Yamen Hussein is a Syrian poet and journalist who has been living in Germany since 2014. His volume of poetry, 3429 km: Scars Except the Navel, consisting of verse he wrote in Damascus, Beirut, Istanbul and Munich, was recently published in German and is currently being translated into English. This interview is part of a series on Syrian writers living in Berlin:

By Mari Odoy

What languages have your poems been translated into?

Yamen Hussein: I write only in Arabic, but my books of poetry have been translated into German, and they’re in anthologies in French, English, Czech, and Spanish.

How have your translation experiences been?

YH: It’s been different depending on the translator; each has a different process to get to a translated text. In general, I’ll talk with the translator about a few specific symbolic details, or whenever a word has multiple meanings and should be translated in a specific way, but otherwise they have a vision.

When did you first start writing poetry?

YH: I was a journalist in high school, so I wrote a bit then. When I was a child, I wrote lots of short stories, and then I went to college and studied math. I wrote stories about adolescence and my life in college, but they were just for me personally. I came to writing poetry through two doors: first, the door of mathematics, because I really enjoy the formulaic nature of poetry. I also came through the door of journalism, thinking about the “who, what, where” of different experiences in my life. For me, poetry is very important to the development of self.

Do you think there’s a large demand for Syrian writers and Syrian stories in Europe right now?

YH: Writings by refugee writers are definitely demanded. Sometimes there is solidarity between us as writers to resist this label, but sometimes these demands are met by organizations whose job it is to help refugees. There is actually a group of poets who refused to go to events and readings under the category of “refugee” because literature is universal, and are totally against the classification of “refugee poetry” or “Syrian poetry.” Thomas Mann was a refugee, but we don’t remember him as a “German writer” or a “refugee writer.” The classification is problematic. Unfortunately, when you are under these organizations, there is not much space for criticism of this label. We need to be more unified when making these critiques.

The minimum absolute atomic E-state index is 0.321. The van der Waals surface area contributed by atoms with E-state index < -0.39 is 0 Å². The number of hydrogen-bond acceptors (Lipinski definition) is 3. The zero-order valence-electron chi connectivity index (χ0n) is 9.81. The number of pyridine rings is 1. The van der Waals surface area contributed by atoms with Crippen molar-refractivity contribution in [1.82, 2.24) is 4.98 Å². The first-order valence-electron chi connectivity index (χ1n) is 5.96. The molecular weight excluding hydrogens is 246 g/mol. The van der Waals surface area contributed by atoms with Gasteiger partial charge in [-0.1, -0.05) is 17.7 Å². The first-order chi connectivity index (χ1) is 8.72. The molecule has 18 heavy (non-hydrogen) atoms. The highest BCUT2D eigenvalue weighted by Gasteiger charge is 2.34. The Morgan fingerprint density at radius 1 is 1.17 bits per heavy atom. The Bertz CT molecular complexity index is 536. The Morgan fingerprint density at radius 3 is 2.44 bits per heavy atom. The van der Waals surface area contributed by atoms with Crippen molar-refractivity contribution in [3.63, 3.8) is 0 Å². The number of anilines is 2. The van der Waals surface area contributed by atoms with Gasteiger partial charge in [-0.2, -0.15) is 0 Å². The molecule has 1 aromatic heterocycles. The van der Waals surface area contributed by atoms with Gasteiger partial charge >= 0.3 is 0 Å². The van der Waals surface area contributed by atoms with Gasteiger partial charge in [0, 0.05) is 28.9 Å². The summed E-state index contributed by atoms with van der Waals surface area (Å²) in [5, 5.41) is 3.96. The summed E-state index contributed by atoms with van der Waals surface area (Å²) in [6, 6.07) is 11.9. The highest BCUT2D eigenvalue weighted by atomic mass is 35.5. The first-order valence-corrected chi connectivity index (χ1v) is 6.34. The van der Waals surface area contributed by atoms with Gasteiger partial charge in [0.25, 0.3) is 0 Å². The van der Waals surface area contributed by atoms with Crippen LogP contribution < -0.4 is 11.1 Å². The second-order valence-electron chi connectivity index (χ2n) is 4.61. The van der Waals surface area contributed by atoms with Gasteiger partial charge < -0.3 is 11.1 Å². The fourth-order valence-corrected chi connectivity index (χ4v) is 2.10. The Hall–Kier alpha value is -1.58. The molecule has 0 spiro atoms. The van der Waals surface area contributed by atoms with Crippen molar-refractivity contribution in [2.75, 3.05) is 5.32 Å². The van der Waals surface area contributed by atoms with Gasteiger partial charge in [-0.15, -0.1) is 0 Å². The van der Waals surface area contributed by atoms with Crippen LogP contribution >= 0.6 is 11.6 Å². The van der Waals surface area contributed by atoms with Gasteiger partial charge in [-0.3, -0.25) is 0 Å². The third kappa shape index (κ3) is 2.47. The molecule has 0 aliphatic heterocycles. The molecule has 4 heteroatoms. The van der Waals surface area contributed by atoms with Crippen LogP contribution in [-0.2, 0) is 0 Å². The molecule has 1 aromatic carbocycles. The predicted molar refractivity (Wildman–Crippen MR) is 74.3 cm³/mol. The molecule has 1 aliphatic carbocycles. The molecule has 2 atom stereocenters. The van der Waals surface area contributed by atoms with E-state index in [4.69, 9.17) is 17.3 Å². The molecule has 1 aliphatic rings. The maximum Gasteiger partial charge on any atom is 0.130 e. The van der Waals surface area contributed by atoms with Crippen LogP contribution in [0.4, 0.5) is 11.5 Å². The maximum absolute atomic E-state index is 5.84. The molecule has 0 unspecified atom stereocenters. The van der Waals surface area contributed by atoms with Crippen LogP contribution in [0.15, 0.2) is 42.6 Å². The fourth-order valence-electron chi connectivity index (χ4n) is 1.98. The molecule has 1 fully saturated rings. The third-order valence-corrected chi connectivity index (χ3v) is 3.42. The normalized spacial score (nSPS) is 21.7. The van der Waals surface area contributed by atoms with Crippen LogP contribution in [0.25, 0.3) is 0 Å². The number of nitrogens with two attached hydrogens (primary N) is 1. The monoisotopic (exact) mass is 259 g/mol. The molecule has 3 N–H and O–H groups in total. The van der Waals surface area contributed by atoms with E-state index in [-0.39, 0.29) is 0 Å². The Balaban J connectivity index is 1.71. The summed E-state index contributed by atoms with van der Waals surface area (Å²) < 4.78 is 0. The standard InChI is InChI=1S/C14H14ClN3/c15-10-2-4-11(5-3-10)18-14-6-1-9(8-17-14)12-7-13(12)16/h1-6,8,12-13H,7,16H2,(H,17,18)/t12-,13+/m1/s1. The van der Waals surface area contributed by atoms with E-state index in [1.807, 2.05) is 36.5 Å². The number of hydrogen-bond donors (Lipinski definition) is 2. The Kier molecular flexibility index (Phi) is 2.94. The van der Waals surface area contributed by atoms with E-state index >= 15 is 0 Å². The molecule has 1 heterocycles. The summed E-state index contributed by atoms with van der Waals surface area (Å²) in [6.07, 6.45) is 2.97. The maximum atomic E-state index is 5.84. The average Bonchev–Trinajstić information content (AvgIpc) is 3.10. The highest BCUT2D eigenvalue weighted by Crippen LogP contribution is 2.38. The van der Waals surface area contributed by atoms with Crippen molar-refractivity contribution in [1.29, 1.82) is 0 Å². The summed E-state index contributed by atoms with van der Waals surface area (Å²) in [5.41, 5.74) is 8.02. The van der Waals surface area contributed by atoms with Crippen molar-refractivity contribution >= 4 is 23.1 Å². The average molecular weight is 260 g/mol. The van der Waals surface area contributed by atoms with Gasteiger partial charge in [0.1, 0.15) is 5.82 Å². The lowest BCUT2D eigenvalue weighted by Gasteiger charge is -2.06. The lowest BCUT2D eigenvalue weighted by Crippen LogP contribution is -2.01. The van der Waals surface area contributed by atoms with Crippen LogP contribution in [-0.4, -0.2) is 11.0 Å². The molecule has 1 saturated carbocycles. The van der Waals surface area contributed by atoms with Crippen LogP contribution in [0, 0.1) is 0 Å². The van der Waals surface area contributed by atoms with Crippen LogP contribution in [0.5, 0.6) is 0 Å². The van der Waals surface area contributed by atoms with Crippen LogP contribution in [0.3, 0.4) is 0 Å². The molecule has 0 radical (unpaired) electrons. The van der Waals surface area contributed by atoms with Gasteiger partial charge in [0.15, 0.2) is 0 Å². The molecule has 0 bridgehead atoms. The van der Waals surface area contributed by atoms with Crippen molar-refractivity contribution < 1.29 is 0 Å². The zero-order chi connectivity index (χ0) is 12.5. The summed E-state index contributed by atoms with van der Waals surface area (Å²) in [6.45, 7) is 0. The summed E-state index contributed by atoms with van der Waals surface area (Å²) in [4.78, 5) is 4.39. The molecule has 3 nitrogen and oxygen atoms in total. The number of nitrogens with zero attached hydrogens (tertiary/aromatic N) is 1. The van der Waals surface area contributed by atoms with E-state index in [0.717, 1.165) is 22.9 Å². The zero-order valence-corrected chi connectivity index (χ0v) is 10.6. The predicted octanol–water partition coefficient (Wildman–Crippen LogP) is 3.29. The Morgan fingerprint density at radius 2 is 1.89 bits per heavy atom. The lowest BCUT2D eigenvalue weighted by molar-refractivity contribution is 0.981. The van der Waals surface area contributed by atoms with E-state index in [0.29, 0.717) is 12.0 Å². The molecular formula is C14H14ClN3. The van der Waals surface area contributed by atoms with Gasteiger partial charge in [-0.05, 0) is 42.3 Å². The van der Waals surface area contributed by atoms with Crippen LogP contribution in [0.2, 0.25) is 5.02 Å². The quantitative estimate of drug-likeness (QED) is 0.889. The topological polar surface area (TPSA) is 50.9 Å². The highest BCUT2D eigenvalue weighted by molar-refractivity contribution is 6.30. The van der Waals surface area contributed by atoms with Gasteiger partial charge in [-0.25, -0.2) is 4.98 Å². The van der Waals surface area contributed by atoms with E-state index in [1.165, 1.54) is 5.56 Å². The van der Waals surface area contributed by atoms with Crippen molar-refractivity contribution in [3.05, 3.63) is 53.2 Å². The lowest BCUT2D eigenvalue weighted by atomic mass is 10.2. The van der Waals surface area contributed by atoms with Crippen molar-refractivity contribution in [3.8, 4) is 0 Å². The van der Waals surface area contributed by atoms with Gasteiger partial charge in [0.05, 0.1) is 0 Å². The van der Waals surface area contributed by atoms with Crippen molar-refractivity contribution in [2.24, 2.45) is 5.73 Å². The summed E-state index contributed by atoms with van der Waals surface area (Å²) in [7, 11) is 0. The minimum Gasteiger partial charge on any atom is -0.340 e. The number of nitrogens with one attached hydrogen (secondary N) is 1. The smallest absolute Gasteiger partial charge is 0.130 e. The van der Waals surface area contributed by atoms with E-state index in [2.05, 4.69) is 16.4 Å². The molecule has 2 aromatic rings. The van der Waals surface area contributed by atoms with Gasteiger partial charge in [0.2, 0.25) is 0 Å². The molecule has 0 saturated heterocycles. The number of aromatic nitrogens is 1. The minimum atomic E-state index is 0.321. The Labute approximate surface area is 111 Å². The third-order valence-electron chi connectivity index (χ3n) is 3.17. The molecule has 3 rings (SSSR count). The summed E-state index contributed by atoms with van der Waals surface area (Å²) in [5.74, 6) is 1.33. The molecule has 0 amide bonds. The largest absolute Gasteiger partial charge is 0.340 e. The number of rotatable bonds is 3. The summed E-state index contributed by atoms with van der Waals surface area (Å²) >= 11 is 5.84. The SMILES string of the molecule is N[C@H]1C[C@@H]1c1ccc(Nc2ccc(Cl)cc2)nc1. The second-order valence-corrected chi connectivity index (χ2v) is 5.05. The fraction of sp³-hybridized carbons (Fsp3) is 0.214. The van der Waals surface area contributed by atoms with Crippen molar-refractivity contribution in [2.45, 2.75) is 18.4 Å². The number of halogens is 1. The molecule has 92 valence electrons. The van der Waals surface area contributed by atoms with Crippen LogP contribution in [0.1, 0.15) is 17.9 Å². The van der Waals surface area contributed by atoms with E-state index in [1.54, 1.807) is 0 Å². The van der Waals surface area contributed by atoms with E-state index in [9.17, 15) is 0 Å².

In the end, there are individual names that gain attention, not because of the revolution and not because they are poor or refugees, but because they are presented well. Today, there is unfortunately a bubble of interest in Syrian writers, and this bubble came about beforehand with the experiences of the Iraqi refugees, and there were many “writers and poets from the Iraqi world.” And after that a sort of phenomenon began — but now I can only remember the names of two Iraqi writers.

What is the community of Syrian cultural creators like here in Berlin?

YH: There are multiple groups where writers exist together. I prefer to stay away from many of them. In Syria, there were not many successful unions or political groups, and assembling in groups of more than two people was a threat to security. Because of this, after the revolution I don’t enjoy finding groups of authors that much, because whenever you’re in a group representing “Syrian writers,” there are always bound to be these deep personal differences. In terms of the quality, there are many good Syrian writers, but there are many differences and competing personalities.

Do you have a target audience in mind when you write?

YH: This question is very difficult. I don’t know if I write for a general reader, or for an Arab reader specifically. I don’t know, I don’t have an intended audience. Frankly, I write to myself.

The thing that is written about the most in Arabic poetry is love — alcohol, love, all those topics. Until the links with the changes and the revolution, there was not this type of eagerness for poetry of victimization. Now, there are many, many poets of victimization, saying “I am poor, I am a refugee,” and this is a bad thing, because you will always have this role of victim.

What topics do you primarily write about?

YH: I write about all sorts of things, but often I write about cities. Old cities, new cities, my city of Munich that I’ve lived in for three years. I write about the river there. I write about Paris, Berlin, and I write also about personal experiences, and memories with my family. It’s been many years since I’ve seen my family. My mother is always present in my poetry. I don’t know — freedom, death. All these things.

How was your experience with different organizations in Berlin aiming to work with Syrian writers, like the PEN project?

YH: This experience was truly amazing, because they didn’t work with me as a person who was poor or who was a refugee — no, they treated me and my writing with respect. As a political refugee, I have no choice in the matter, I didn’t choose to be a refugee. But in this organization, there were writers from all over the world, including German writers. I loved writing as equals. Unfortunately though, some other organizations have a big role with the problem of labeling writers as “refugee.”

Caroline Assad: ‘In Germany, Literature Is Very Much a Business’

Layali Alawad: ‘You Can’t Look at a Painting of Mine and Say, “Oh, This is Syrian Art”‘

Fady Jomar: ‘I Hope I Will Survive When This Interest Ends’

 Yassin al-Haj Saleh: ‘We, As Syrians, Are Allowed to be ‘Witnesses’

Yasmina Jraissati: ‘For Now, It’s the Syrian Wave’

Ramy Al-Asheq: We Need ‘A Place We Can Represent Ourselves’

Khaled Barakeh: ‘I Want Us, the Whole Community, To Own It’

Mari Odoy is a PhD student at the University of Minnesota’s Asian and Middle Eastern Studies department researching modern diasporic Syrian literature in translation.

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